Lisa Krassner

New director explores Concord Museum

By Betsy Levinson -
October 20, 2022

Lisa Krassner walks wide-eyed around the Concord Museum these days.
The new director has been on the job for a few short weeks, and has new reasons to be excited by the newly renovated galleries every day.

“It’s a great privilege to be here at this time,” she said. “It’s an amazing collection.”

Krassner toured the “reimagined, refocused and renovated” spaces that reopened a year ago that highlight Concord’s Native American history and the role of women during the Revolutionary War, through the abolitionist movement to the lives of transcendental writers and thinkers.

The capital campaign raised approximately $13M to renovate existing galleries and add new offices and an education center.
“It was an opportunity, at the end of the capital campaign, to bring fresh eyes to the museum,” she said.

Krassner, whose resume includes work at the Metropolitan Museum and American Museum of Natural History in New York City and Boston’s Museum of Fine Arts, said it’s her first time at a small museum, though that doesn’t mean the scope of the collection is limited.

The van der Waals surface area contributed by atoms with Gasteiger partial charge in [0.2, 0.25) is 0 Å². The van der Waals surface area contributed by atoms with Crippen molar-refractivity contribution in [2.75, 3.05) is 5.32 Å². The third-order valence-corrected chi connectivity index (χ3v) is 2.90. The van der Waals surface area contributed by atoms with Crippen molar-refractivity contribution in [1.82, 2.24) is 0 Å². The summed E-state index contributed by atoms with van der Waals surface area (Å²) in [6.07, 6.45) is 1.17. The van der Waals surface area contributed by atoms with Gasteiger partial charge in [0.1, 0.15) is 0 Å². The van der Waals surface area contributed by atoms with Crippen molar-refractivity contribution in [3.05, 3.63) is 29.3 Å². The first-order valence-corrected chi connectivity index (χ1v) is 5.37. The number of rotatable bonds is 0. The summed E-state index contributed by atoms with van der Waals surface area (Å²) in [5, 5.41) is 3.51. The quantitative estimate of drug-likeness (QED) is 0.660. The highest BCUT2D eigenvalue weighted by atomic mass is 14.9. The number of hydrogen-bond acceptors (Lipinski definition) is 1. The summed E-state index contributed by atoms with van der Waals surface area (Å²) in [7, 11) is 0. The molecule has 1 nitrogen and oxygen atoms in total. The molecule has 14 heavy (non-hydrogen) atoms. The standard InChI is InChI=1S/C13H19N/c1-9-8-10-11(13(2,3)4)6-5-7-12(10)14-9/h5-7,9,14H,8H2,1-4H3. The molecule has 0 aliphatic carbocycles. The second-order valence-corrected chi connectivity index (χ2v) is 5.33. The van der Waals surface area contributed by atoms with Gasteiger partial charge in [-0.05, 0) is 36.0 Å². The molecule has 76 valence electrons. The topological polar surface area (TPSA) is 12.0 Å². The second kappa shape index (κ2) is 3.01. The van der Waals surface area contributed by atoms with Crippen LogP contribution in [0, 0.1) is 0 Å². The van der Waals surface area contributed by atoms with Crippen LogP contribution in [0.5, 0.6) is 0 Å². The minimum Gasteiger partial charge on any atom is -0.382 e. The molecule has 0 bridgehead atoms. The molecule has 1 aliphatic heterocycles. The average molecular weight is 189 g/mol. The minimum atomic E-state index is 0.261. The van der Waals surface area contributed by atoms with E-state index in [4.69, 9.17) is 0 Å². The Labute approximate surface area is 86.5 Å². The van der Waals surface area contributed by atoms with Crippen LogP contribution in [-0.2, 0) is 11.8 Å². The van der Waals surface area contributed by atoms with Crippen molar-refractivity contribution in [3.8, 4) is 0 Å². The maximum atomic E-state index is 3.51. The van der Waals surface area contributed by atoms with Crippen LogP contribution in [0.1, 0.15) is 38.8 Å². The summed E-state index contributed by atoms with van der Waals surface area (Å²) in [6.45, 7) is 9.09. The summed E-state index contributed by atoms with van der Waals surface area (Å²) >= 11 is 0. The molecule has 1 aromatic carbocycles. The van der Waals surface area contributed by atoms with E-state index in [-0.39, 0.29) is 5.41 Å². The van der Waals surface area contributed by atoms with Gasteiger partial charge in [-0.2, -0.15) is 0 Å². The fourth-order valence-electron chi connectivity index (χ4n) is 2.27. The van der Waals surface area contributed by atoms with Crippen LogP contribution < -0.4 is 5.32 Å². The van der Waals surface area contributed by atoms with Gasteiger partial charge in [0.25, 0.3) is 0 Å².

“I think we are punching above our weight with the depth of our collection and what we do here,” she said. “We are small and mighty.”
The staff includes 14 full time and about 25 part time educators and curators as well as many volunteers.

The museum was incorporated 136 years ago and has steadily grown a collection that is more inclusive.

“We are telling a story of all Concord, not just April 19, 1775,” Krassner said.

She spends the bulk of her time meeting the staff, board members and volunteers. “I’m learning how we can work together, their aspirations, and what they want for themselves,” she said. She described it as a “listening tour.” “I bring fresh eyes so we can grow our reach and relevance, and hopefully engage a younger audience,” she said. She is also preparing for the new exhibit about Concordian Daniel Chester French, sculptor of the Lincoln Memorial, the Minute Man statue in the national park, the statue of Emerson in the Concord Library and the “Mourning Victory” statue in Sleepy Hollow Cemetery.

The exhibit is about planning the Lincoln Memorial including French’s sketches and the development of the monument.